New furniture, new paint, new student spaces

Phase II of Student Union renovations to begin with student input


Gracie Terrall, News Editor (She/her)

The University Student Union is set to begin renovations at the end of March as a part of the Phase II Union renovation plans.

The renovation will begin March 22 until mid-August and cost around $2.5 million.

“Students really felt like we had some work to do to get this building into the current time,” Jennifer Novotny, senior director of the Union, said. “Our furniture was getting worn out and dated. Students commented on not seeing enough (artwork) that ties them to the university.”

Updates to the Union will include remodeled meeting rooms and cosmetic updates to the Market and Prairie Lounge, located outside the Lewis and Clark room. Students can expect to see new carpet, furniture, artwork and paint in these spaces.

Within all of the meeting rooms available for public use, there will be new multimedia Audio Visual systems. These systems include new video cameras for virtual meetings, wireless control panels which allow people to project their screens onto a TV, new lighting and furniture.

“We didn’t know when we were planning this that there would be a pandemic and people would have virtual meeting requests,” Novotny said.

The AV system takes up $500,000 of the total project cost.

The university is doing much more than just aesthetic updates. New mechanical, electrical and plumbing updates have already begun within the Union.

According to Keith Skogstad, the project manager for the renovations, they replaced some of the heating pumps and electrical paneling that were original to the 1973 building. There are also future plans to replace aspects of the kitchens.

“We have plans for new air handlers, exhaust fans and hoods for the kitchen,” Skogstad said. “We had a whole drainage system from the main kitchen that just disintegrated on us because it’s old and cast iron.”

This project comes after Phase 1 of the Union renovations was completed last school year. Phase I relocated the Office of Multicultural Affairs from the basement to a newly renovated office and lounge space on the second floor. The cost for this project was almost $1 million.

The University Student Union enlisted student feedback and input through engaging with student focus groups like the Student Union Advisory Committee (SUAC) to help with the design process.

“What we heard a lot was students want the spaces to be conducive of studying, hanging out and eating,” Novotny said. “A lot of the furniture pieces you will start to see were selected by students.”

Akea Aschmeller, a 2020 graduate and former Black Student Alliance president, served on SUAC her junior and senior year as the BSA representative. Aschmeller helped make decisions about furniture, color schemes and other practical elements added to the new Multicultural Center during Phase I.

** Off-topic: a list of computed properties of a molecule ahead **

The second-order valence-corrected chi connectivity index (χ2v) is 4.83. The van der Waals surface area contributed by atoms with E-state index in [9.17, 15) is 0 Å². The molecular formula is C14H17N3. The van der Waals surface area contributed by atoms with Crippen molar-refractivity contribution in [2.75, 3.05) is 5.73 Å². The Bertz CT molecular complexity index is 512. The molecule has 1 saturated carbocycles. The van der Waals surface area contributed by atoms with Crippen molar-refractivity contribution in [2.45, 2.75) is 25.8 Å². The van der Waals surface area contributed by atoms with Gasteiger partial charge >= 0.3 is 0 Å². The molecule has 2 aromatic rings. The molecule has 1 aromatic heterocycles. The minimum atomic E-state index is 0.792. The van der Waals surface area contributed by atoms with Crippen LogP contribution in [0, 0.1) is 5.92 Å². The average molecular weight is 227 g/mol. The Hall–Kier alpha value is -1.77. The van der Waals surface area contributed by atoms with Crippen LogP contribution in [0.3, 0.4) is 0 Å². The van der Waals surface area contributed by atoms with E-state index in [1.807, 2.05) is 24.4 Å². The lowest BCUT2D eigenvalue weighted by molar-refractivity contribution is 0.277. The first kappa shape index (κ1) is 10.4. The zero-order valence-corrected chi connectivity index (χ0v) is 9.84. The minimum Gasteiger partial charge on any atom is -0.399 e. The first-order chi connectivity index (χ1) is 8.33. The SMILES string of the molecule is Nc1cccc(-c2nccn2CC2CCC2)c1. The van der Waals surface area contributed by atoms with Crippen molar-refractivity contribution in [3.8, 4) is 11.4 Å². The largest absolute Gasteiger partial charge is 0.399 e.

“We had the opportunity to test out chairs or look at different whiteboard options and lighting,” Aschmeller said. “They’d ask us what colors we thought look good together or what we thought about different things.”

Aschmeller said faculty from the Union valued the students opinions and took them into consideration when finalizing the designs.

“They wanted our opinions, they wanted the good, the bad and the ugly,” she said. “They wanted to know what was going to be beneficial for us and what was going to help us be more successful.”

The university decided on a phased approach for the renovation to avoid the Union being shut down. In 2004, the Union was closed for about a year to expand, allowing for additional dining, lounge spaces and meeting rooms.

“Our goal is that we would not have a dip in services and students can use the facility for the rest of the school year,” Novotny said.

It was important during this renovation that the Union remain open and accessible, something other colleges were not able to do.

“At about the same time we did our renovations, the University of South Dakota did theirs and they were down for almost three years,” Skogstad said. “That’s almost one generation of students.”

While the Union remained open, between 2009 and 2010, what was once three large conference rooms was converted into what is now Einstein Bros. Bagels, Weary Wil’s and the area where the Bummobile is housed.

The last large renovation was in 2013 when the southeast dining area was added. This includes Chick-fil-A, Panda Express and Extreme Pita.

Phases III and IV of the renovation will either be upgrades to the student engagement spaces or renovating the Volstorff Ballroom. Which project will be started first will be determined based on necessity and highest usage of the space.

“When I’m walking around the Union, I’m always seeing how things can improve and asking ‘what’s not working?’” Novotny said. “Almost everything we can work at and get better, well, most everything.”